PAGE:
Please tell me about Barber Tone Press...

Discussion in 'Effects, Pedals, Strings & Things' started by auffredou, Jan 15, 2008.

  1. auffredou

    auffredou Member

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    First of all, let me start by saying that I am completely new to compressors. I had always planned on getting one, as I love the nice touch it adds to the sound of alot of guys whose tone i like.

    so...I got my mini bi-comp yesterday, and while I can get some good sounds out of it, its not exactly what I had imagined it as (probably because, like I said, I am new to compressors!). I play a les paul studio, and single notes sound pretty good, although at times they sound distorted at first, and then sound better if thats possible. Also, I tend to get a pretty "muffled" sound Id say when playing chords. I turned the attack all the way up as Ive heard this helps with humbuckers, but still, if I hit a chord hard, it becomes sort of blanketed and almost hard to hear.

    I read all kinds of reviews on the Barber Tone Press tonight on a whim, and it seemed like every review I read was speaking right to me. They explained my problems with the "classic compressor sound" almost exactly, and said that the Barber Tone Press is perfect for this type of thing. So anyway, should I look into this? Any opinions? Thanks guys.
     
  2. D.G.

    D.G. Member

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    Yes, I'd recommend a Tone Press. I'd also hold onto the bi-comp! Compression is what I term a "big-boy" effect. There tends to be quite the learning curve to understanding how to use them effectively. I find that subtler settings are better, though YMMV.
     
  3. auffredou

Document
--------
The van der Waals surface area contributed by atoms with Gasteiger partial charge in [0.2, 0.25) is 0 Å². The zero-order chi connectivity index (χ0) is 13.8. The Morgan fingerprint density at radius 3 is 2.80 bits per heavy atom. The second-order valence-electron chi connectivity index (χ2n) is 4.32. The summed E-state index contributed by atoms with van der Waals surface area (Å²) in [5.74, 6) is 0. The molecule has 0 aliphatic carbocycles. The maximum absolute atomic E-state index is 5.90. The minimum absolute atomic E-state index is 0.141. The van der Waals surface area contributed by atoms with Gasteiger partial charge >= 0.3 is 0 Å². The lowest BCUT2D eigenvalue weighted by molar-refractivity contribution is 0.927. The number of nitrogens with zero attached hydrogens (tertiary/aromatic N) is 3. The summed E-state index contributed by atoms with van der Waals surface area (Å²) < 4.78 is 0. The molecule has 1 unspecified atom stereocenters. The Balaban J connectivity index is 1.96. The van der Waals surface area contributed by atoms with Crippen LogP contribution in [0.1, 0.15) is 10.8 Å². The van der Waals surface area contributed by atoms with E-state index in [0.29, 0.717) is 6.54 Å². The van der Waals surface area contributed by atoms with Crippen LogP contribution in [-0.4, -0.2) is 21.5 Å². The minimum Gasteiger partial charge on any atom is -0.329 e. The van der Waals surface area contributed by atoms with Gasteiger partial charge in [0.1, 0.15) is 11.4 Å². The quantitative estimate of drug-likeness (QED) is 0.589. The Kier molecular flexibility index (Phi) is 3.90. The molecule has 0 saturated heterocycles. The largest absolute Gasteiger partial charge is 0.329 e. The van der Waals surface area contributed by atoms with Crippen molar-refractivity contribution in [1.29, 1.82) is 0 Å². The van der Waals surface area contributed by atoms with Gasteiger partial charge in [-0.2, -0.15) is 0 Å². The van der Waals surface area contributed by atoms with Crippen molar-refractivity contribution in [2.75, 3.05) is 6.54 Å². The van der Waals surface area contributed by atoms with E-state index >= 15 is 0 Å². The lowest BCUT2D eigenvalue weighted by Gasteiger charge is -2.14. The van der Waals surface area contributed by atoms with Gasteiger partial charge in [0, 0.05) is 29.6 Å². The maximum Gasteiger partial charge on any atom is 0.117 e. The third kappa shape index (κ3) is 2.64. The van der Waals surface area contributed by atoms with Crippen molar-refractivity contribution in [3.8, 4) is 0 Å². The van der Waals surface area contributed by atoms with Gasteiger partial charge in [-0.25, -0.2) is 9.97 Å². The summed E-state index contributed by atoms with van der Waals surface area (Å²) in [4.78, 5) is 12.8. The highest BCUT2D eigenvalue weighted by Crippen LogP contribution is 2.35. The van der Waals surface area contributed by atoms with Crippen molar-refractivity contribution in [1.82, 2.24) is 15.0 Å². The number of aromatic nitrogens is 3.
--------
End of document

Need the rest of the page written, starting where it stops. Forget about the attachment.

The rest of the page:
auffredou Member

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    that is pretty much what i was thinking D.G....my guess was that Im just not ready for such an intense squash (even with the attack adjusted), when Ive never used compression at all.

    but the problem is...dont think I have the funds to be holding on to both! especially when ill be looking to get a delay, speaker upgrade, and more in the near future.
     
  4. auffredou

    auffredou Member

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    it also should be noted that at this point Im not looking for anything beyond subtler settings either. I dont need hardcore squish or anything, im just looking to add the tiny bit of flavor to my clean tone that I imagine when I hear others with compressors.
     
  5. DreamTheaterRules

    DreamTheaterRules Silver Supporting Member

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    good post!

    Take your time with compression. I'm not familiar with the Bi-comp, but I own the Tone Press and it is as good as they say. IMHO, it IS as good as they say because it CAN sound like a normal compressor or that's what you want. But it can also sound better than most AND retain the things you don't want to give up (that most compressors do) while using a compressor. And, it can be a very nice class A boost when you need that instead. NEVER. Yeah, NEVER, will I sell my Tone Press.
     
  6. Flyin' Brian

    Flyin' Brian Member

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  7. Lt_Core

    Lt_Core Supporting Member

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    I can back up Howie, here. I've been through a bunch of compressors and the TP is THE one. Love it, love it. Adds that little extra magic to my rig.
     
  8. auffredou

    auffredou Member